Free Speech Radio News lineup - Monday, February 25, 2002
Civil Rights Advocates Ask OAS for Help
Critics of the government's treatment of accused Al-Qaeda and Taliban detainees have taken their legal fight to a new venue. Human rights lawyers filed a pettition with the Organization of American States today requesting prisoners at Guantanamo Bay, Cuba be given Prisoner of War status. Joshua Chaffin reports from Washington.
Mentally Ill Minor to Be Executed in Georgia?
From Atlanta, Correspondent Dave Lippman takes a look at the case of death row inmate Alexander Williams.The European Union and the US PTA are among the groups that want the state to spare his life.
(Note: At airtime the state of Georgia commuted Williams' sentence)
20,000 Protest Cut-Backs in Victoria
On Saturday, over 20,000 people protested the largest public sector cutbacks in Canadian history, a 25% reduction, with a third of all public employees losing their jobs in the next three years. Last May, the Liberal Party took control of the provincial government and immediately cut taxes by over $2 billion Canadian Dollars, about the same amount cut from the budget. BC has the widest gap between rich and poor in Canada. Thatcher Collins reports from Victoria.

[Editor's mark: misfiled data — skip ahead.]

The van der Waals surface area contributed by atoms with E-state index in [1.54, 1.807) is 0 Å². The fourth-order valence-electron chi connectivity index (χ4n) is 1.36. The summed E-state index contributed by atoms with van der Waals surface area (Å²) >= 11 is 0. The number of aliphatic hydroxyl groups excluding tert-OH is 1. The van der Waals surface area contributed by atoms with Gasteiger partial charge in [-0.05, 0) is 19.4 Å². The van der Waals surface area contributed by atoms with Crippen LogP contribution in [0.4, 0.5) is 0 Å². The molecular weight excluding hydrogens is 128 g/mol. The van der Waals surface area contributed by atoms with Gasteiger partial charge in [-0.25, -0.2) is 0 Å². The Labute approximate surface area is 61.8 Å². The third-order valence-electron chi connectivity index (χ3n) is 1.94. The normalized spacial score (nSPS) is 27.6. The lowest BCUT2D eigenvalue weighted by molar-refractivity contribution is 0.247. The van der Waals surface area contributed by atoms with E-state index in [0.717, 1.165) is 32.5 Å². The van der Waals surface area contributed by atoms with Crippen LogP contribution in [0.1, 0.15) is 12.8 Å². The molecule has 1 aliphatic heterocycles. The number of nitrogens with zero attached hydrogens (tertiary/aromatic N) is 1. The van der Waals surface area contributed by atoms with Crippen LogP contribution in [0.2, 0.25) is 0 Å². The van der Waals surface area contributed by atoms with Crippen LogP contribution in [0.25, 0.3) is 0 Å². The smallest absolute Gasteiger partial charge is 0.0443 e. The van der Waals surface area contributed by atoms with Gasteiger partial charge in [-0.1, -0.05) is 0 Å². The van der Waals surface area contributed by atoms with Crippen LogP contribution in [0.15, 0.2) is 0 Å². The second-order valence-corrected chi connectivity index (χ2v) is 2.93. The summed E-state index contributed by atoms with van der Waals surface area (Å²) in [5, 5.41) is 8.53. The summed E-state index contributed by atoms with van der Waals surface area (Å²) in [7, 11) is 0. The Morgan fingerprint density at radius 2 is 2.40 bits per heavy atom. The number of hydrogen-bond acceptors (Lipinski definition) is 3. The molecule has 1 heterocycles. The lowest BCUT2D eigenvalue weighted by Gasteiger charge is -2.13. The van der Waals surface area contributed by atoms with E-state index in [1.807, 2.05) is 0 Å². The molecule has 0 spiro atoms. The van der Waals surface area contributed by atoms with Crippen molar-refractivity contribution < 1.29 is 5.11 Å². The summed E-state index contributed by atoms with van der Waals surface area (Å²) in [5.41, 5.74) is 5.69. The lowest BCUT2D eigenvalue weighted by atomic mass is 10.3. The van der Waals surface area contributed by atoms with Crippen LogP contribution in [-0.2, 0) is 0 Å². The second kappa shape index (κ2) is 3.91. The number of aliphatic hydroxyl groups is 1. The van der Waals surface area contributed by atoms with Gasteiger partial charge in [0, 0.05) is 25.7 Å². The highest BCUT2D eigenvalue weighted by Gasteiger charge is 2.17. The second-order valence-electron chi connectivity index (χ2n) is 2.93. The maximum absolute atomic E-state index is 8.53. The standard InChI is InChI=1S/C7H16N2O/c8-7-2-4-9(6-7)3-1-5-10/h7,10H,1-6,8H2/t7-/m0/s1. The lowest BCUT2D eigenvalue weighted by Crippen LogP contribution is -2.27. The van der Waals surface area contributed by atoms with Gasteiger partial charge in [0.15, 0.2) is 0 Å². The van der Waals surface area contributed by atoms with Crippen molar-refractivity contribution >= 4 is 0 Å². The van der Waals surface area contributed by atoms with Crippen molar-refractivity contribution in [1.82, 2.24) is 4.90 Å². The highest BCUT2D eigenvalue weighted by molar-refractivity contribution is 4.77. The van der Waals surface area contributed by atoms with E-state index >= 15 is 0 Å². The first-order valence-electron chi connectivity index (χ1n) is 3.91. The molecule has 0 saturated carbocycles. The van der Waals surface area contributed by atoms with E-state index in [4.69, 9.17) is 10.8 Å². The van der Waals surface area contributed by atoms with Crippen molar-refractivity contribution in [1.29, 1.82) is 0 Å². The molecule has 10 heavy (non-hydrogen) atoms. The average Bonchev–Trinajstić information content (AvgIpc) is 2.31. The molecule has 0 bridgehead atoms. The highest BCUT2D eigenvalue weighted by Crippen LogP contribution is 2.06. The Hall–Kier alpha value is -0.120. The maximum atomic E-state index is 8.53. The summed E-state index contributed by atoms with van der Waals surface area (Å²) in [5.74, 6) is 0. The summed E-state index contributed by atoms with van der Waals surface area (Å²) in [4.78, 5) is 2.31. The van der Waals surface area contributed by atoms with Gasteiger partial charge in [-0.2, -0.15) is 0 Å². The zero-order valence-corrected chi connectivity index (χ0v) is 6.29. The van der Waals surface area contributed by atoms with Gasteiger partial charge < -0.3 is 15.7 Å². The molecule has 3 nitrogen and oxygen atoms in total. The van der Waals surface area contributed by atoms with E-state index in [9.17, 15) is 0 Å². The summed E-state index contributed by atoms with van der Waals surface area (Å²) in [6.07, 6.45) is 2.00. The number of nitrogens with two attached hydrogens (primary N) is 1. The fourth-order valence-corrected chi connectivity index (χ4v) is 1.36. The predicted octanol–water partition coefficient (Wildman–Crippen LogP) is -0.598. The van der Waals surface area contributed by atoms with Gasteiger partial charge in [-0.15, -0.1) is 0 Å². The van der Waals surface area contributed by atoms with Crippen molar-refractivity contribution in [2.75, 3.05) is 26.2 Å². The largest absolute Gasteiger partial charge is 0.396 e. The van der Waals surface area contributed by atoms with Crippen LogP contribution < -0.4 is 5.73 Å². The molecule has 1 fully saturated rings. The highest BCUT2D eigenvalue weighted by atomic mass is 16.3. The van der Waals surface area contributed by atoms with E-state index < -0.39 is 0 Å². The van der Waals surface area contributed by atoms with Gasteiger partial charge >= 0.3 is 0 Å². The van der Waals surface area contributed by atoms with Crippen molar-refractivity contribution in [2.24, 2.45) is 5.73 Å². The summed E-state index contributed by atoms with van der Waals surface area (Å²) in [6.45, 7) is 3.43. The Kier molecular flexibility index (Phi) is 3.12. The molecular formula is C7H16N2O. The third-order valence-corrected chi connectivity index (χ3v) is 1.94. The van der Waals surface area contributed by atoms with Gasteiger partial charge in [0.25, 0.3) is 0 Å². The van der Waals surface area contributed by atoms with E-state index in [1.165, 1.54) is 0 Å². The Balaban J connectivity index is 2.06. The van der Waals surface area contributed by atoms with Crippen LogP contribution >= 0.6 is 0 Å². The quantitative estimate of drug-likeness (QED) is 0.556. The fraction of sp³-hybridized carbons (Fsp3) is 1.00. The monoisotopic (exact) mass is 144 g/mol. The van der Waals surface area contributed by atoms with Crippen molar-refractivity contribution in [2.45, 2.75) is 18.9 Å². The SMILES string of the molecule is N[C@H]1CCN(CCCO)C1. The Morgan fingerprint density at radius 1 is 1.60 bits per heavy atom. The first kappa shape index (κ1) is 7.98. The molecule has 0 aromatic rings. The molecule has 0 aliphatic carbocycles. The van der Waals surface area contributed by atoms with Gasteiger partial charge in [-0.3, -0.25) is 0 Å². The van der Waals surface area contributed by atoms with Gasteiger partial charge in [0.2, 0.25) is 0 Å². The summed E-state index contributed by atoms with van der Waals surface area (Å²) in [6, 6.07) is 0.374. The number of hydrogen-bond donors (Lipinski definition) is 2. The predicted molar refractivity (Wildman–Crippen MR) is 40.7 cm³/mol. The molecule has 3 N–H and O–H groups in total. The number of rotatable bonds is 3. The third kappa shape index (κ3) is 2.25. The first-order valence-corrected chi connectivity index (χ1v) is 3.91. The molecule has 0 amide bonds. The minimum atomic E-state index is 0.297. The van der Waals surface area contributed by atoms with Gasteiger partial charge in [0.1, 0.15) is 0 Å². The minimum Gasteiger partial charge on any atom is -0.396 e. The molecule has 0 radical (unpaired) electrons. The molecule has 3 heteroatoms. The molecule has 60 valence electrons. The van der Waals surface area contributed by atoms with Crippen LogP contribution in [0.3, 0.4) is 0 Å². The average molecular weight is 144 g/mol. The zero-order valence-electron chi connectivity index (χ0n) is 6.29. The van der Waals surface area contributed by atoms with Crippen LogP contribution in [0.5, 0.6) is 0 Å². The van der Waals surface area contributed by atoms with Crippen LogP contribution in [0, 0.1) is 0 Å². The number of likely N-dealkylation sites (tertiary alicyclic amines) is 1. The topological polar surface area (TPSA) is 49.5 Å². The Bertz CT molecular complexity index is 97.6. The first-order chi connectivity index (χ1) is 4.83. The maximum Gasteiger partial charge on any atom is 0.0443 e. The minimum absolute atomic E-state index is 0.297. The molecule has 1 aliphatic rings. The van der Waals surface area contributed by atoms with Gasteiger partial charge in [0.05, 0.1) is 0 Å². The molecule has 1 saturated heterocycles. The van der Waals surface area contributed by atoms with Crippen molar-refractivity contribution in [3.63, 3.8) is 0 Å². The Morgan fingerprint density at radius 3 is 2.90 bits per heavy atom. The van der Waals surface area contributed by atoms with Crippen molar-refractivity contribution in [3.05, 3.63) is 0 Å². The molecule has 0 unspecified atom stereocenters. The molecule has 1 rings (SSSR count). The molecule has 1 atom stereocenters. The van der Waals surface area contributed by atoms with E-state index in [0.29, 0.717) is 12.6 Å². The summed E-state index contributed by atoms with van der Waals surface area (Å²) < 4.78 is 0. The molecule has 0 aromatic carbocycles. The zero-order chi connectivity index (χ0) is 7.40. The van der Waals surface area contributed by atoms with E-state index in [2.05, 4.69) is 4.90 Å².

"Progressive" Leaders Meet in Sweden
On Friday and Saturday, twelve heads of state met as part of the Network for Progressive Governance in Stockholm, Sweden. The meeting is an informal opportunity for the self proclaimed progressive leaders to discuss their political beliefs, as well as the state of progressive politics internationally. The Network for Progressive Governance has a flexible structure, with former President Bill Clinton hosting the first high level progressive roundtable discussions in April 1999. There are currently no representatives from the United States as part of the network. Today we look at the Stockholm conference, and tomorrow we will look more closely at the meaning of Progressive politics in today?s world. From Copenhagen, Patrick Beckett reports.
Peace Groups Rally Across South Asia
Peace groups in the subcontinent have decided to hold a peace vigil on the last Sunday of each month - under the initiative of COVA, the Hyderabad based Confederation for Voluntary associations, people across India and Pakistan as well as in other parts of the world, notably the US, came together yesterday, urging their governments to heed their peoples' call for an end to hostility between the two nuclear neighbours. Demands include the immediate signing of a no-war pact, resume communication and travel links and establish trade ties and an end to the nuclearisation of the sub-continent. Sputnik Kilambi reports from Hyderabad India.